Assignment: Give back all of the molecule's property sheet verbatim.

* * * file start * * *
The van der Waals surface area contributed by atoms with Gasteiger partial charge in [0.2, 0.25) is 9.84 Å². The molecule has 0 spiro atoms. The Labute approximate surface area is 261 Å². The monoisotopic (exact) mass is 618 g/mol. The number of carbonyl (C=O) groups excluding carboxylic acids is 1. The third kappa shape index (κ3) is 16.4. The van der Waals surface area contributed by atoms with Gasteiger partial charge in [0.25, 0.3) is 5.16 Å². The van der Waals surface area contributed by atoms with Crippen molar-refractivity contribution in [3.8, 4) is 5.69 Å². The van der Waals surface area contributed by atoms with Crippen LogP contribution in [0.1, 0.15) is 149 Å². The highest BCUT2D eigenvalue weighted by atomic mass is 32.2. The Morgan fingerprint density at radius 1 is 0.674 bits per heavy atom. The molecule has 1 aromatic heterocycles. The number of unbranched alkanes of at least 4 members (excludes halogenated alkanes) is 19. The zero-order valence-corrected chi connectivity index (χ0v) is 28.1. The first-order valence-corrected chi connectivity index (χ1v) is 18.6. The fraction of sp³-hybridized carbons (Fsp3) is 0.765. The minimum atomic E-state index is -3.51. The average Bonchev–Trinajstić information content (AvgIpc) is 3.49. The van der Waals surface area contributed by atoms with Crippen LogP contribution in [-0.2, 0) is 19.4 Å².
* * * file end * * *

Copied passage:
The van der Waals surface area contributed by atoms with Gasteiger partial charge in [0.2, 0.25) is 9.84 Å². The molecule has 0 spiro atoms. The Labute approximate surface area is 261 Å². The monoisotopic (exact) mass is 618 g/mol. The number of carbonyl (C=O) groups excluding carboxylic acids is 1. The third kappa shape index (κ3) is 16.4. The van der Waals surface area contributed by atoms with Gasteiger partial charge in [0.25, 0.3) is 5.16 Å². The van der Waals surface area contributed by atoms with Crippen molar-refractivity contribution in [3.8, 4) is 5.69 Å². The van der Waals surface area contributed by atoms with Crippen LogP contribution in [0.1, 0.15) is 149 Å². The highest BCUT2D eigenvalue weighted by atomic mass is 32.2. The Morgan fingerprint density at radius 1 is 0.674 bits per heavy atom. The molecule has 1 aromatic heterocycles. The number of unbranched alkanes of at least 4 members (excludes halogenated alkanes) is 19. The zero-order valence-corrected chi connectivity index (χ0v) is 28.1. The first-order valence-corrected chi connectivity index (χ1v) is 18.6. The fraction of sp³-hybridized carbons (Fsp3) is 0.765. The minimum atomic E-state index is -3.51. The average Bonchev–Trinajstić information content (AvgIpc) is 3.49. The van der Waals surface area contributed by atoms with Crippen LogP contribution in [-0.2, 0) is 19.4 Å².